Financial markets surged Monday on expectations that a young centrist, Emmanuel Macron, is all but certain to defeat the far-right candidate Marine Le Pen in France’s presidential election next month.
Le Pen had spooked investors with fiery anti-globalization rhetoric centered around pulling France out of the European Union and the euro currency zone. But are the markets too confident? Le Pen may not have won Sunday’s preliminary vote, but she finished a close second in a field of 11 — and Macron is an untested opponent, having never won elected office.
A lot can happen between now and the runoff on May 7, when voters will truly decide who gets to move into the presidential palace. Still, there are good reasons for europhiles to break out the champagne — or at least order some cases and get them chilled.
At this point, a Le Pen victory would require something more like a miracle than a comeback — a reversal far more dramatic than the last-minute electoral twists that gave us Brexit and President Trump.
Head-to-head polls show Macron running ahead of Le Pen by about 25 points. That’s an enormous lead. Trump, at his worst, was never more than 10 percentage points behind Hillary Clinton. And while pundits may have doubted that the Brits would opt to “leave,” pollsters had it roughly neck-and-neck.
There’s no reason to think Le Pen could close such a gap. Just because some populist causes have found surprise paths to victory doesn’t mean they all do. The far-right Dutch candidate Geert Wilders came up well short of expectations in last month’s elections.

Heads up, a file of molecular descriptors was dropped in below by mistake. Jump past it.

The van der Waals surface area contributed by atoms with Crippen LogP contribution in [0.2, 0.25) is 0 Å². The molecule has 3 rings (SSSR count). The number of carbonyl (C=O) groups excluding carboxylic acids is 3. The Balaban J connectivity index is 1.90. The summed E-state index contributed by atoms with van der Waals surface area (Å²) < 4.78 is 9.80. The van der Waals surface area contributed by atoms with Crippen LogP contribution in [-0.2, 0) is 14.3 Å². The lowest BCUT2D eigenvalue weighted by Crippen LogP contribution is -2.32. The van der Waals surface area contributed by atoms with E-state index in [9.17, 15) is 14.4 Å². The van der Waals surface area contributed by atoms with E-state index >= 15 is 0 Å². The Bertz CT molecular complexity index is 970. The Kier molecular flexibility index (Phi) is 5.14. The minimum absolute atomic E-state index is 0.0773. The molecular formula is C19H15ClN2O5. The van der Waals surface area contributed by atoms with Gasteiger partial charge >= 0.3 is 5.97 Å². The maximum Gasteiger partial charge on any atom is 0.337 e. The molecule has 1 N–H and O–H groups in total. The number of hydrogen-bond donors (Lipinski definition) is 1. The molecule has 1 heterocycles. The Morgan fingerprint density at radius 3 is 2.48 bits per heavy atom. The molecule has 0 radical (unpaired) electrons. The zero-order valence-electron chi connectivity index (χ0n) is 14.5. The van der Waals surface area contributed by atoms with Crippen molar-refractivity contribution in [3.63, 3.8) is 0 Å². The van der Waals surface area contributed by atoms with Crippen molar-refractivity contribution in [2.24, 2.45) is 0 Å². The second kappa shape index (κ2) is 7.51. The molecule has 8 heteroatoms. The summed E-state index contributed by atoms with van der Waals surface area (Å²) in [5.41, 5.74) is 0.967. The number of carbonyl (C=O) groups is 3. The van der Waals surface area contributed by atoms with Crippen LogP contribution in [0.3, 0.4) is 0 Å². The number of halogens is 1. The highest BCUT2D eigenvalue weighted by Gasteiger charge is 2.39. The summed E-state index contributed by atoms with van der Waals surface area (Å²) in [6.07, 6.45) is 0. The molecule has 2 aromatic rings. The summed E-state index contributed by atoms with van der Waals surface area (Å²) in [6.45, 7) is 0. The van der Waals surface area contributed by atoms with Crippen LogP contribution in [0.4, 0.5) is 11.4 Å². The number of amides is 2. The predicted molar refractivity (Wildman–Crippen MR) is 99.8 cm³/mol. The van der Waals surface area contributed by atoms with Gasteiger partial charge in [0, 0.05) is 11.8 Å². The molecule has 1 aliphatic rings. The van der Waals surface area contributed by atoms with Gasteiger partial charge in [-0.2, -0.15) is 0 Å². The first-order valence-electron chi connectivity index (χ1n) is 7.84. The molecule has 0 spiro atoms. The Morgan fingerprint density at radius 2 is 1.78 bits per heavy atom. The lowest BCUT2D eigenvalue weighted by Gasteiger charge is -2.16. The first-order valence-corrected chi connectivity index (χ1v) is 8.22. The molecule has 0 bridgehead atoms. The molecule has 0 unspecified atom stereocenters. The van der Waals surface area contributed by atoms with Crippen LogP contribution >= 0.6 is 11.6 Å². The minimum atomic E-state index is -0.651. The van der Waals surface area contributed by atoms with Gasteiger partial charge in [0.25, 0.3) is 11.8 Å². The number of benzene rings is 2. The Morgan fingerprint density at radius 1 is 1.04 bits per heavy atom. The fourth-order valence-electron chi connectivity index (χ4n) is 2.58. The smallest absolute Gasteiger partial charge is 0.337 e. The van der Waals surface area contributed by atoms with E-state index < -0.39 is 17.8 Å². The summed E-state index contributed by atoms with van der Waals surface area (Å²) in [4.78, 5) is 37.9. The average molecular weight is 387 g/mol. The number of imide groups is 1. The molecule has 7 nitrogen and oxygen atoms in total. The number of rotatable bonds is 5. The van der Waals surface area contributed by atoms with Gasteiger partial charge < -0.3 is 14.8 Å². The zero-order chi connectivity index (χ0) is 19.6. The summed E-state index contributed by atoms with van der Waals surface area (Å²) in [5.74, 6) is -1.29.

More important, mainstream French politicians are lining up behind Macron, to ensure he holds this lead. That includes not just members of the Socialist party — in which Macron once served — but also the center-right. Within hours of Sunday’s election, their defeated candidate, Francois Fillon, gave Macron his public endorsement.
This never happened during the Trump campaign. True, some Republican politicians and thought leaders expressed doubts about Trump, but few actively threw their support to Hillary Clinton. So the left-right divide remained largely intact, with one party for Clinton, the other largely against her.
The Brexit case is slightly more complicated. Rhetorically, at least, centrists from both parties did agree about the benefits of continued European Union membership, but key Labour party leaders in Britain were slow to mobilize and remained lukewarm in their commitment.
Not so in France, where the elites have shown that they will sacrifice party interests to defend what they consider higher principles — including saying no to a far-right party with a history of racism.
During regional elections in 2015, a number of Socialist candidates strategically dropped out in order to shore up support for the center-right and to forge a unified opposition to Le Pen.
There is a slight crack in the unified wall this time around: The far-left candidate Jean-Luc Melenchon is refusing to endorse Macron. But polls suggest his voters have little crossover interest in Le Pen.
So the problem for Le Pen, and France’s far right more generally, is that whenever they get close to holding power, the whole political world reorganizes to stop them.
And again this time around, they don’t seem likely to overcome that unified opposition.
Another defeat would surely disappoint Le Pen’s ardent supporters, but investors know it’s good news for the euro and for the European project.
Brexit may keep moving forward, but Frexit has probably been stalled — for now.
Evan Horowitz digs through data to find information that illuminates the policy issues facing Massachusetts and the United States. He can be reached at firstname.lastname@example.org. Follow him on Twitter @GlobeHorowitz.